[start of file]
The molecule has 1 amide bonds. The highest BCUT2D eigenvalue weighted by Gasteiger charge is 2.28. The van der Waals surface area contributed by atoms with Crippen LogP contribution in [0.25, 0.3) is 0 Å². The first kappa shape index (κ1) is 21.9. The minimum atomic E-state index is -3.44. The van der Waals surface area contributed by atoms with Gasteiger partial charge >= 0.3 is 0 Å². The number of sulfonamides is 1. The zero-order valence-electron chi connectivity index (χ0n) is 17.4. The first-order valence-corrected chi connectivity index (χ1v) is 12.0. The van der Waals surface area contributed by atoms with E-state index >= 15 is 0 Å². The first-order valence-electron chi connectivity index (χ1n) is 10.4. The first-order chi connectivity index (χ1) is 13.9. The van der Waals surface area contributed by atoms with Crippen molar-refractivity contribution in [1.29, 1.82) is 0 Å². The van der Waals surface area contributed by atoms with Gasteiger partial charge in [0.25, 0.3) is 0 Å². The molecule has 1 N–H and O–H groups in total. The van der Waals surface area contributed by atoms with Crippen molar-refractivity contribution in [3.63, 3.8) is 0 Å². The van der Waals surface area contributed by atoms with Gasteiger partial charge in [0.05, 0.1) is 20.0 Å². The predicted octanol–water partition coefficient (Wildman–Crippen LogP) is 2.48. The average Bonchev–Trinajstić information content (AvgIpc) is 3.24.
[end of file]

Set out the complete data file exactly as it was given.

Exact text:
The molecule has 1 amide bonds. The highest BCUT2D eigenvalue weighted by Gasteiger charge is 2.28. The van der Waals surface area contributed by atoms with Crippen LogP contribution in [0.25, 0.3) is 0 Å². The first kappa shape index (κ1) is 21.9. The minimum atomic E-state index is -3.44. The van der Waals surface area contributed by atoms with Gasteiger partial charge >= 0.3 is 0 Å². The number of sulfonamides is 1. The zero-order valence-electron chi connectivity index (χ0n) is 17.4. The first-order valence-corrected chi connectivity index (χ1v) is 12.0. The van der Waals surface area contributed by atoms with E-state index >= 15 is 0 Å². The first-order valence-electron chi connectivity index (χ1n) is 10.4. The first-order chi connectivity index (χ1) is 13.9. The van der Waals surface area contributed by atoms with Crippen molar-refractivity contribution in [1.29, 1.82) is 0 Å². The van der Waals surface area contributed by atoms with Gasteiger partial charge in [0.25, 0.3) is 0 Å². The molecule has 1 N–H and O–H groups in total. The van der Waals surface area contributed by atoms with Crippen molar-refractivity contribution in [3.63, 3.8) is 0 Å². The van der Waals surface area contributed by atoms with Gasteiger partial charge in [0.05, 0.1) is 20.0 Å². The predicted octanol–water partition coefficient (Wildman–Crippen LogP) is 2.48. The average Bonchev–Trinajstić information content (AvgIpc) is 3.24.